82 countries sign Wellington Declaration on cluster munitions
WELLINGTON, Feb. 22 (Xinhua) -- Eighty-two countries present at a cluster munitions conference in Wellington this week have signed the "Wellington Declaration", a crucial step toward a meaningful international treaty on cluster munitions, New Zealand Disarmament and Arms Control Minister Phil Goff said on Friday.
The week-long conference, which ended on Friday, was attended by officials from 103 countries. It has been a pivotal stage in the Oslo Process, which New Zealand and six other countries started last year following frustration at a lack of progress from the United Nations Convention on Certain Conventional Weapons, Goff said in a press release.
"The Wellington Declaration creates political momentum and will form the basis of formal negotiations at a diplomatic conference in Dublin in May, which aims to create a treaty banning cluster munitions that cause unacceptable harm to civilians," he added.
The "Wellington Declaration" arising from talks this week has provided a draft treaty which its promoters hope will become legally binding at an international meeting in Dublin in May.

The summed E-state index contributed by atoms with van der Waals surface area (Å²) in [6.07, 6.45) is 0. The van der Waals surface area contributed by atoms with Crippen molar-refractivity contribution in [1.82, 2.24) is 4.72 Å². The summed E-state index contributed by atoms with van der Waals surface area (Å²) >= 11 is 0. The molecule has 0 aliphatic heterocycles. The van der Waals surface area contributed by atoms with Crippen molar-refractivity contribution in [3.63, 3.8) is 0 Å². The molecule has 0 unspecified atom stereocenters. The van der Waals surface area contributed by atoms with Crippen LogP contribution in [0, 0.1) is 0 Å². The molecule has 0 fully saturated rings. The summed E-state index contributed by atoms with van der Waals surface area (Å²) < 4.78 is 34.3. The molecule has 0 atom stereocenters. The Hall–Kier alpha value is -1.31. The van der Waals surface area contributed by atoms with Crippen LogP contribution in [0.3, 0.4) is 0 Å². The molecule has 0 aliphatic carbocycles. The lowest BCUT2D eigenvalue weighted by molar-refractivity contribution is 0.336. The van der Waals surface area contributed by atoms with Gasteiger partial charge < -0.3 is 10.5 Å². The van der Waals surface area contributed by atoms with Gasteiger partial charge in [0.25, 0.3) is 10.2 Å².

"Eighty-two countries have already signed and we believe the majority of remaining countries involved will follow suit," he said.
"We are closer than ever to a meaningful treaty which will save lives," Goff said.
The declaration says cluster bombs cause unacceptable harm to civilians and their use, production and transfer must be banned. It says a framework is needed so the survivors of cluster bombs are provided with care and rehabilitation.
The contentious issues were understood to involve possible exemptions to the ban for some types of cluster munitions, possible transition periods during which cluster bombs could still be used, and their use in joint military operations by states that are not part of a future treaty banning them.
Von: http://news.xinhuanet.com, 22.02.2008